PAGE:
6 Nov 2017

Labour inspector numbers set to double in 3 years

7:46 am on 6 November 2017

The number of labour inspectors is set to nearly double in the next three years, from 60 to 110, a boost welcomed by a migrant workers' group and business.

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The Labour Inspectorate says it targets industries such as cleaning, hospitality, horticulture and construction where there is known to be poor compliance with minimum standards. Photo: 123RF

Between 2014 and 2017, the number of labour inspectors rose from 41 to 60.

By 2020, the government will have added another 50 inspectors, at a cost of about $9 million.

Workplace Relations Minister Iain Lees-Galloway said those inspectors would have their work cut out for them after years of under-investment.

"We need to have a much more proactive approach to enforcing employment law in New Zealand. The migrant worker population has increased rapidly in recent years and the resources to protect those workers have not kept up with the increase."

Earlier this year inspectors were also given extended powers allowing them to ban employers that breach labour laws from hiring migrant workers. An updated list shows nearly 80 have been blacklisted in just six months.

Migrant Workers' Association spokesperson Anu Kaloti said that was probably just the tip of the iceberg.

"Most of the time I think the labour inspectorate wait for the complaint and then they are dealing with those complaints.

"Recently we've had situations where they've had so many complaints that they're having to prioritise based on situations where the exploitation is quite widespread."

Migrant Workers Association spokesperson Anu Kaloti

Migrant Workers Association spokesperson Anu Kaloti Photo: Supplied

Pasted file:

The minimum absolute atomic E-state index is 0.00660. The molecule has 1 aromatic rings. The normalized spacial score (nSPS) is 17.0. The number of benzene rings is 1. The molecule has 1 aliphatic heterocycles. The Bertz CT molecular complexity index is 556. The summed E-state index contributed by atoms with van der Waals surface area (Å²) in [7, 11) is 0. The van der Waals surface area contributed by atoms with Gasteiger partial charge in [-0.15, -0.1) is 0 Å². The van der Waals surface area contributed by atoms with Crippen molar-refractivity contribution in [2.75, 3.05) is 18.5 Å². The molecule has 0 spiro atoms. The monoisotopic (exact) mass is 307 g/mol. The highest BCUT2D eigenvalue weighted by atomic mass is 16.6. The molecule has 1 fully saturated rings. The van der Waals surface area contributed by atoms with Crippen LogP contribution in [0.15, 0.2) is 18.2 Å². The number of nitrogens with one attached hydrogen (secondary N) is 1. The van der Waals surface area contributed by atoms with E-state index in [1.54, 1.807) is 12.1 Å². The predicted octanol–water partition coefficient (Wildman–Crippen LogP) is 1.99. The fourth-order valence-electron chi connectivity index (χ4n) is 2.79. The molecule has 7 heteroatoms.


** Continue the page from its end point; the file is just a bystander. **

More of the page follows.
In the 2016 financial year the inspectorate completed 766 investigations - a similar number to 2015.

The Labour Inspectorate has stated it does have a criteria for which cases it investigates. In a 2015 OIA response it said: "Only the more serious complaints are referred to the Inspectorate ... serious exploitative conduct; mid-to-large systems issues (affecting 20 or more employees or arrears of $100,000 or more); [or] a repeat failure."

It has confirmed it still uses that system but was unable to say whether the increase in inspectors would allow it to expand the criteria.

"The Labour Inspectorate will be having these discussions with the incoming minister over the coming weeks and months," it said in a statement. "The Labour Inspectorate takes a proactive approach, targeting areas where we know there to be poor compliance with minimum employment standards, such as the horticulture, hospitality, cleaning, and construction industries."

The business community welcomed the rise in inspector numbers.

Business New Zealand chief executive Kirk Hope said the inspectorate had made great strides recently and this boost would allow it to be "more proactive, and more responsive".

But he said inspectors should not interpret the boost as a green light to persecute employers.

"Having more resources in that area is not necessarily a bad thing, so long as the regulatory approach is one of education and assistance before it's one of enforcement."

The International Labour Organisation recommends a rate of one labour or health and safety inspector for every 10,000 employees in industrialised countries.

New Zealand has one for every 14,000 workers and the increase in numbers would bring that to one for 9,200 employees.

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